China 'preparing to launch its first emissions trading scheme'

The Chinese government is drawing up the first emissions trading scheme in the nation's history, after it committed to carbon neutrality by 2060.

Pictured: A barge carrying coal on the Yangtze river

Pictured: A barge carrying coal on the Yangtze river

Back in September 2020, China’s President Xi Jinping announced that the country would aim to reach peak emissions before 2030 and carbon neutrality by 2060. Targets are expected to be enshrined in law in the near future.

In a step towards realising this vision, the Chinese Government is drawing up plans for an emissions trading system (ETS) and this week passed legislation allowing provincial governments to develop legally binding emissions caps for large power businesses.

Under the new rules, big and high-emitting businesses in the power sector can start trading emissions with each other from 1 February. Some 2,200 firms will be covered by the new system and. Each emits at least 26,000 tonnes of greenhouse gases annually.

China is starting with the power sector as it is the highest-emitting sector in the country, accounting for around one-third of national annual emissions. Around 60% of power generation in China is attributable to coal. Plans for other sectors have not yet been drawn up but, even with just power, the Chinese ETS is set to be the largest in the world, eclipsing that of the EU.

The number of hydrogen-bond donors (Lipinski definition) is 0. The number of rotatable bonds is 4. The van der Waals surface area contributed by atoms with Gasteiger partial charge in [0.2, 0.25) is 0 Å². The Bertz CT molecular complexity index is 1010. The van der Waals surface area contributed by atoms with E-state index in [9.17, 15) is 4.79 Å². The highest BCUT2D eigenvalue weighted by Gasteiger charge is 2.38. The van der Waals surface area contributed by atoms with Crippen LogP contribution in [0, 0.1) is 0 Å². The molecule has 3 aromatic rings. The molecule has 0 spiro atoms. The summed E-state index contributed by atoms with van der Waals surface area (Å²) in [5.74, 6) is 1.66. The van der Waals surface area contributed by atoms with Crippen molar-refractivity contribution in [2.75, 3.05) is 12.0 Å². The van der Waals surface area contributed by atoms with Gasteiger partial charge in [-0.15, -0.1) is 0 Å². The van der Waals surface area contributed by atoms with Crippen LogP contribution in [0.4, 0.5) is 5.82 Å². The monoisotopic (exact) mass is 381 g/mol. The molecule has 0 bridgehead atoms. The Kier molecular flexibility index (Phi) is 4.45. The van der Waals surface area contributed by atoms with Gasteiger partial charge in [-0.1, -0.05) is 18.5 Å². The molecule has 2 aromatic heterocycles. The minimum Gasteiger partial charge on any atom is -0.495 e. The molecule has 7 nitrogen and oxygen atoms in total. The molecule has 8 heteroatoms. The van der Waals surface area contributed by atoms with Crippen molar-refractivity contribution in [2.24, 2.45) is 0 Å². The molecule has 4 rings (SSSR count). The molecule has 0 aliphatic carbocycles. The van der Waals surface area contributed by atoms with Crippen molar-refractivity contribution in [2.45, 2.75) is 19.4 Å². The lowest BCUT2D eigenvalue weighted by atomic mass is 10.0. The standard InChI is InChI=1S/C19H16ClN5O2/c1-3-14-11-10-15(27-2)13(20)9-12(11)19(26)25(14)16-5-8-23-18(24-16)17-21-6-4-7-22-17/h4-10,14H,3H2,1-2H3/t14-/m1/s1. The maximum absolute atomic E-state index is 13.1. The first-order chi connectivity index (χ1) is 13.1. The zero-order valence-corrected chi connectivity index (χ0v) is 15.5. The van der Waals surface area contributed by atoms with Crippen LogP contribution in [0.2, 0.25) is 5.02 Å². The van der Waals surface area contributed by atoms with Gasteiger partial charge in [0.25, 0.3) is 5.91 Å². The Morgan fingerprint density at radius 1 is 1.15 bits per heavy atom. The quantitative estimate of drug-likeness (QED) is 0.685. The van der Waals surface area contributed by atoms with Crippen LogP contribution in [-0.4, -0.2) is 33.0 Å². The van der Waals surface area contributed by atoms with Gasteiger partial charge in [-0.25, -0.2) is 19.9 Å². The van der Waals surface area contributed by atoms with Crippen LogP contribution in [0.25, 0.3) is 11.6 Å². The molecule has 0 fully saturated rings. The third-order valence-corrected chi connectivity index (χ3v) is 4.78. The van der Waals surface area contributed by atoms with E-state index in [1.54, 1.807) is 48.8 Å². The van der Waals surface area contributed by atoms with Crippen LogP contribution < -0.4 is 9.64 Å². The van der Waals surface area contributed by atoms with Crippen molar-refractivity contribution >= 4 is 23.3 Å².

While green groups have broadly welcomed the move to implement an ETS, the devil will be in the detail. There are concerns that the coal lobby will press hard for caps that do not require the power sector to deliver deep decarbonisation.

Moreover, some groups wanted the ETS to extend to aviation (responsible for 3% of global emissions), steel (responsible for 7% of global annual emissions) and petrochemical manufacturing.

Net-zero movement

In June 2020, it was revealed that 53% of global GDP is covered by a net-zero ambition in some form. China accounts for 9% of global GDP so, when it made its commitment, the proportion surpassed 60% for the first time.

China’s move sparked a flurry of similar policy announcements elsewhere. October saw Japanese Prime Minister Yoshihide Suga vowing to enshrine a 2050 net-zero target in national law, as he made his first official policy address. South Korean President Moon Jae-In and Canadian Prime Minister Justin Trudeau then followed suit.

These decisions have heightened optimism for the outcome of COP26, taking place in Glasgow in November. The election of Joe Biden in November and this week’s confirmation of his presidency by the Senate also mean that the US will be back at the table, after the Trump administration withdrew the nation from the Paris Agreement.

Sarah George



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